PotatoPro Homepage
  • English
  • Español
  • 简体中文
  • Nederlands

ARS potato breeders worked during US government shutdown to save clones.

ARS potato breeders worked during US government shutdown to save clones.

Units of the National Park System are closed during a federal government shutdown. Shown here is the National Mall closed during the 2013 shutdown

October 21, 2013
Scientists with the USDA’s Agricultural Research Service potato genetics program in Aberdeen, Idaho, were granted special permission to return to work during the US government shutdown, potentially preventing the loss of unique breeding material, according to ARS sources speaking on background.

Based on concerns that potato breeding clones could freeze in the field or that roots within flats of experimental spud seedlings awaiting transplant would intertwine, the request was sent Oct. 4 to grant the scientists permission to resume their research. They were allowed to return to work the following week, well before Congress voted to re-open the government on Oct. 17.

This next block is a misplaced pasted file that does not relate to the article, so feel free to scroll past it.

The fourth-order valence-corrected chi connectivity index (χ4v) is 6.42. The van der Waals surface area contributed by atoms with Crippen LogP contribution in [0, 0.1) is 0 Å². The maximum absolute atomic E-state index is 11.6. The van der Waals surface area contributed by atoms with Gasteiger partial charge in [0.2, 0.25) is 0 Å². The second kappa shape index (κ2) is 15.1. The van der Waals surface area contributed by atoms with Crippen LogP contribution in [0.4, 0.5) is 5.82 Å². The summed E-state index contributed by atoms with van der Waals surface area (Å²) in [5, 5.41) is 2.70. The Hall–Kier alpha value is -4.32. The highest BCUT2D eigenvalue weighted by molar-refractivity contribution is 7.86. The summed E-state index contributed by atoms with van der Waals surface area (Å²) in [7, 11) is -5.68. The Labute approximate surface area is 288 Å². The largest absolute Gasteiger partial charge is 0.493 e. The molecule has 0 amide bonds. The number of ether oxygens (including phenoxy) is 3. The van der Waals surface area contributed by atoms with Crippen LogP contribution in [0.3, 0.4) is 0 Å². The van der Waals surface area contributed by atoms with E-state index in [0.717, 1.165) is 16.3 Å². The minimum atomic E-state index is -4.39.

University of Idaho staff aided the federal employees in transplanting 35,000 seedlings and selecting clones from fields to retain in the Tri-State Potato Breeding Program, a partnership of UI, Oregon State University, Washington State University and ARS researchers.

Jeanne Debons, executive director of the Potato Variety Management institute, is glad no research clones were lost in the field, but she believes the shutdown has affected the program nonetheless.
Companies in this Article
The Agricultural Research Service (ARS) is the U.S. Department of Agriculture's chief scientific research agency. The ARS mission is to find solutions to agricultural problems that affect Americans every day, from field to table.
The Potato Variety Management Institute (PVMI) was established in 2005 by the the state potato commissions of Washington, Oregon, and Idaho to handle the licensing and royalty collection on Tri-State potato varieties.
The mission of University of Idaho Extension is to improve the lives of Idahoans by providing research-based education and information that help our citizens solve problems. The University of Idaho Extension is involved in a range of activities related to the potato crop.